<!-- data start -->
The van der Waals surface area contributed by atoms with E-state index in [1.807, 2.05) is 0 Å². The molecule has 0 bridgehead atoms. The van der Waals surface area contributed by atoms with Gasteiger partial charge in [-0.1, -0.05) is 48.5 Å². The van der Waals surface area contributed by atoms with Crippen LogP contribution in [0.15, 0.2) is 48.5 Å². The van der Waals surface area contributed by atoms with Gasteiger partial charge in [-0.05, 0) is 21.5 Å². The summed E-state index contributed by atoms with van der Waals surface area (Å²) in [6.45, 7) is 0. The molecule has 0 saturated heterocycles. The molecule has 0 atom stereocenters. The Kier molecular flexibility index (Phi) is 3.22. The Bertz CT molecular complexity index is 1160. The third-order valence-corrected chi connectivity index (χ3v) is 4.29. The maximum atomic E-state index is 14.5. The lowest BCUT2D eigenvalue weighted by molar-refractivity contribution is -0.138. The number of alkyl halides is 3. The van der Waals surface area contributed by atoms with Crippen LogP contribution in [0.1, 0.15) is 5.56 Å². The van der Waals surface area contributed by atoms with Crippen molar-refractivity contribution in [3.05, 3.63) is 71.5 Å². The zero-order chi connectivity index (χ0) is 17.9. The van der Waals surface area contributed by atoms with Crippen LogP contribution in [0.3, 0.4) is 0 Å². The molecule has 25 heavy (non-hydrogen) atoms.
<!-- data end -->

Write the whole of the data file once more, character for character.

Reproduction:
The van der Waals surface area contributed by atoms with E-state index in [1.807, 2.05) is 0 Å². The molecule has 0 bridgehead atoms. The van der Waals surface area contributed by atoms with Gasteiger partial charge in [-0.1, -0.05) is 48.5 Å². The van der Waals surface area contributed by atoms with Crippen LogP contribution in [0.15, 0.2) is 48.5 Å². The van der Waals surface area contributed by atoms with Gasteiger partial charge in [-0.05, 0) is 21.5 Å². The summed E-state index contributed by atoms with van der Waals surface area (Å²) in [6.45, 7) is 0. The molecule has 0 saturated heterocycles. The molecule has 0 atom stereocenters. The Kier molecular flexibility index (Phi) is 3.22. The Bertz CT molecular complexity index is 1160. The third-order valence-corrected chi connectivity index (χ3v) is 4.29. The maximum atomic E-state index is 14.5. The lowest BCUT2D eigenvalue weighted by molar-refractivity contribution is -0.138. The number of alkyl halides is 3. The van der Waals surface area contributed by atoms with Crippen LogP contribution in [0.1, 0.15) is 5.56 Å². The van der Waals surface area contributed by atoms with Crippen molar-refractivity contribution in [3.05, 3.63) is 71.5 Å². The zero-order chi connectivity index (χ0) is 17.9. The van der Waals surface area contributed by atoms with Crippen LogP contribution in [0.3, 0.4) is 0 Å². The molecule has 25 heavy (non-hydrogen) atoms.